McIntosh noted that the link between the use of chlorine and the spread of bacterial diseases such as EMS were closely connected. And he hints that China’s decision to ban organophosphate pesticides and and switch to chlorine on a mass scale – might have been why it was the first place that was hit by EMS. Vietnam followed suit in the decision to switch to disinfectants and was the second country to be struck by EMS.

And McIntosh’s argument is backed by persuasive logic.

“When I first saw EMS, in 2008, I noticed that the ponds were also full of blue-green algae, which was unusual. I didn’t put it together initially, but later figured that it was because blue-greens are the early colonisers, the fast growers. It’s the same with bacteria – if you kill a complex ecosystem with chlorine, the first things to come in are pathogenic bacteria like Vibrios. You replace good algae with blue-greens, you replace healthy bacteria with Vibrios. That was a common denominator I started recognising after a couple of years,” he reflects.

Meanwhile EMS wasn’t recorded in Thailand until May 2012, soon after the arrival of blue-greens, which – in turn – were preceded by the use of chlorine on the farms.

“When EMS hit Rayong province the warning went out – ‘it’s here, it’s here!’ – so everyone thought they had to start using chlorine and EMS quickly took over Thailand. My hypothesis was that chlorine was leading to this,” McIntosh recalls.

blue-green algae forming in a shrimp pond
Blue-green algae growing in a recently disinfected shrimp pond

Blue-green algae species are early colonisers and not necessarily beneficial types of algae

In order to test the theory McIntosh helped persuade CP to trial chlorine-free farming in one of the areas worst hit by EMS at that time – Hainan island in China.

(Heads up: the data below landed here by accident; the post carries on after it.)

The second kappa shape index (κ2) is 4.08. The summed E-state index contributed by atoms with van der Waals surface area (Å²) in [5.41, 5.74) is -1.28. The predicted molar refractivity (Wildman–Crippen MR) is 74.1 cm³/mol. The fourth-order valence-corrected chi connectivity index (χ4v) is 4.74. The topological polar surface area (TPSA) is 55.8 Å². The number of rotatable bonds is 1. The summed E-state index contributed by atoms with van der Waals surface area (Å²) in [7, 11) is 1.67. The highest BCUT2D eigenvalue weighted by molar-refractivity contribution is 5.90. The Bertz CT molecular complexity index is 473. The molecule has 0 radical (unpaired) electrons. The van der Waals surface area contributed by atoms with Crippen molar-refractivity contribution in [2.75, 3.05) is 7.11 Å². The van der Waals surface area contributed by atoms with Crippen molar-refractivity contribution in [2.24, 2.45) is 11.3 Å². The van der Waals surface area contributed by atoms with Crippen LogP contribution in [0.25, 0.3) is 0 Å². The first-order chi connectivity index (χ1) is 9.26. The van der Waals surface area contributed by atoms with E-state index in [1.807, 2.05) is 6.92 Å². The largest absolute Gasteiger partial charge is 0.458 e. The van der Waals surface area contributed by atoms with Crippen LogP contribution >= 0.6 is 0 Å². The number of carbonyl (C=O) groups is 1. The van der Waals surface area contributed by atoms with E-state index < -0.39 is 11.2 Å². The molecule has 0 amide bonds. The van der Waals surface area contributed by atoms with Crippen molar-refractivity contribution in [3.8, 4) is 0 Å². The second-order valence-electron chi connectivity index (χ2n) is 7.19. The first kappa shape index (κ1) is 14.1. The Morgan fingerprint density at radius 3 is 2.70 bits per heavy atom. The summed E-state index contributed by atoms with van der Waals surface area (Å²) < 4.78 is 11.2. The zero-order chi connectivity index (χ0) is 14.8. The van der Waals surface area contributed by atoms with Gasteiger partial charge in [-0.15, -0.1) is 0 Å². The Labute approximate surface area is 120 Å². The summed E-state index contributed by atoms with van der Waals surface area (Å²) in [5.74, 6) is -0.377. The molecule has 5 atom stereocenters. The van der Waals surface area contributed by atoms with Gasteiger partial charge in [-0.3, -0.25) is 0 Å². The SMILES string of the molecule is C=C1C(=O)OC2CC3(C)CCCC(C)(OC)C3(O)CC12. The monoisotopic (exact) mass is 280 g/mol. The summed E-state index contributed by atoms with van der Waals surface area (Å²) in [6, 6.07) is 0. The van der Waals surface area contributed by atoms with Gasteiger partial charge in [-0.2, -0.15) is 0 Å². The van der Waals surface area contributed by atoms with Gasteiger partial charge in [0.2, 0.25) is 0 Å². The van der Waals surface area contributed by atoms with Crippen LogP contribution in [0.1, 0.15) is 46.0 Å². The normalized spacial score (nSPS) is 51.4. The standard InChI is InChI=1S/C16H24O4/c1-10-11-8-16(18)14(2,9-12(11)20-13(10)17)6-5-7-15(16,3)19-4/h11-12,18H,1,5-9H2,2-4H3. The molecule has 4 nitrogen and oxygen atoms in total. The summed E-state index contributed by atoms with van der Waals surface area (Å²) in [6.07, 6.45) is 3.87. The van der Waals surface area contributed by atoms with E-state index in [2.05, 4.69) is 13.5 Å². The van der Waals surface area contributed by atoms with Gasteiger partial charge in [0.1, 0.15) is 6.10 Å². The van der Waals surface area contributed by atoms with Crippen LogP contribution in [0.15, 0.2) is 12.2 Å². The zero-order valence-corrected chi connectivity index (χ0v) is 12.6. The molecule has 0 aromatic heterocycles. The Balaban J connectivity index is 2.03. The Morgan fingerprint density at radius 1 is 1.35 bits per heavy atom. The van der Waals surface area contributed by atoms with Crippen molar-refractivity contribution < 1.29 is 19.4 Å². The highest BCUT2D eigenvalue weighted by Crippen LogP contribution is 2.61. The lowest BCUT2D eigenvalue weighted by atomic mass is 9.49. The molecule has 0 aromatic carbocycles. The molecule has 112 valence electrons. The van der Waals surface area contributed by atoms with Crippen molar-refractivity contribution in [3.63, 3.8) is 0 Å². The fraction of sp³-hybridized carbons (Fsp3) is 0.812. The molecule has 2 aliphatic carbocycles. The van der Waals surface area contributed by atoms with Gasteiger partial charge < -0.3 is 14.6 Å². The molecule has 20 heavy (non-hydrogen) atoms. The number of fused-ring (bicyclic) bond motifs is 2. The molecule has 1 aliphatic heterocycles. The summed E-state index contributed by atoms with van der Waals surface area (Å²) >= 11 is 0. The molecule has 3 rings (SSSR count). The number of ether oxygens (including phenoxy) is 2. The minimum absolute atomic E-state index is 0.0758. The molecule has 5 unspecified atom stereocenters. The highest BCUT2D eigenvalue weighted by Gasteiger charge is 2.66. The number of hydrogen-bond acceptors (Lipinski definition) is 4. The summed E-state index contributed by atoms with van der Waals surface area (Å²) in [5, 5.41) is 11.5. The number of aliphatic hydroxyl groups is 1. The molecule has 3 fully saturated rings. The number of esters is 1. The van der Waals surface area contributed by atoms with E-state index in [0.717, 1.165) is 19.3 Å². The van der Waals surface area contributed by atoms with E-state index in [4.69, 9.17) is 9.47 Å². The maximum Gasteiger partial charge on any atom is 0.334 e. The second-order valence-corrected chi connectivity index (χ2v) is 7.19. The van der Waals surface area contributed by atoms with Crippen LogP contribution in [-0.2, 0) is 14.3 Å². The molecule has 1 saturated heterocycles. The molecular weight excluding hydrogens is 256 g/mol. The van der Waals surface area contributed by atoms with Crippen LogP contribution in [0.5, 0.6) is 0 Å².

“We dried and cleaned the ponds, we did not use chlorine, we used filtration and fertilised to encourage green algae and diatoms. Sure enough the farm developed a green algae ecology (other farms in the area, which were still using chlorine still had blue-greens) and that June we successfully harvested 17 ponds out of 18. I believe it was the only successful harvest on that coast of Hainan at that time. One pond did get EMS but the farm manager told me it was the only pond where we hadn’t followed pond cleaning protocol. Maybe this disruption of the ecology was what caused the whole epidemic,” recalls McIntosh.

He also remembers visiting a farm in Vietnam which that failed after using chlorine at 20 part per million (ppm) chlorine, and continued to fail, even after cranking up chlorine concentrations to 70 ppm.

“It was clear that chlorine wasn’t killing the EMS bacteria, they’re too fast growing and they live in the biofilms. Even if you clean the ponds, there are often pockets of biofilms that contain Vibrios which chlorine won’t cut through, but farmers were convinced that if they didn’t use chlorine EMS would be even worse,” he explains.

One further experiment conducted by McIntosh involved using chlorine on trial basis on a series of ponds at another CP-ran farm.

“I would chlorinate a pond and test the bacteria levels. After disinfection the levels would be very low, but two days later bacteria levels were higher than the seawater that had been pumped in. What you did was destroy the diversity and open it up for fast-growing bacteria,” he reflects.

Following these results it’s little surprise that McIntosh decided to stop using chlorine on the farm that he runs for CP in Thailand and says that he never had EMS failures after that point.

shrimp pond treated with chlorine
Shrimp pond treated with chlorine

Even though this pond was treated with chlorine, the farmer still had and outbreak of EMS

“In general the industry has added on a cost and, in general, I don’t think the benefits are there,” he concludes.

McIntosh contrasts the difficulties being experienced in Asia with the thriving nature of the shrimp industry in Ecuador.

“Ecuador – which is the competition – doesn’t use disinfection, it doesn’t use probiotics. Anything you pay for these in Asia are costs that the competition doesn’t have. If you don’t improve survival and reduce failure rates it’s an unnecessary cost and, in this day and age, any cost is significant,” he concludes.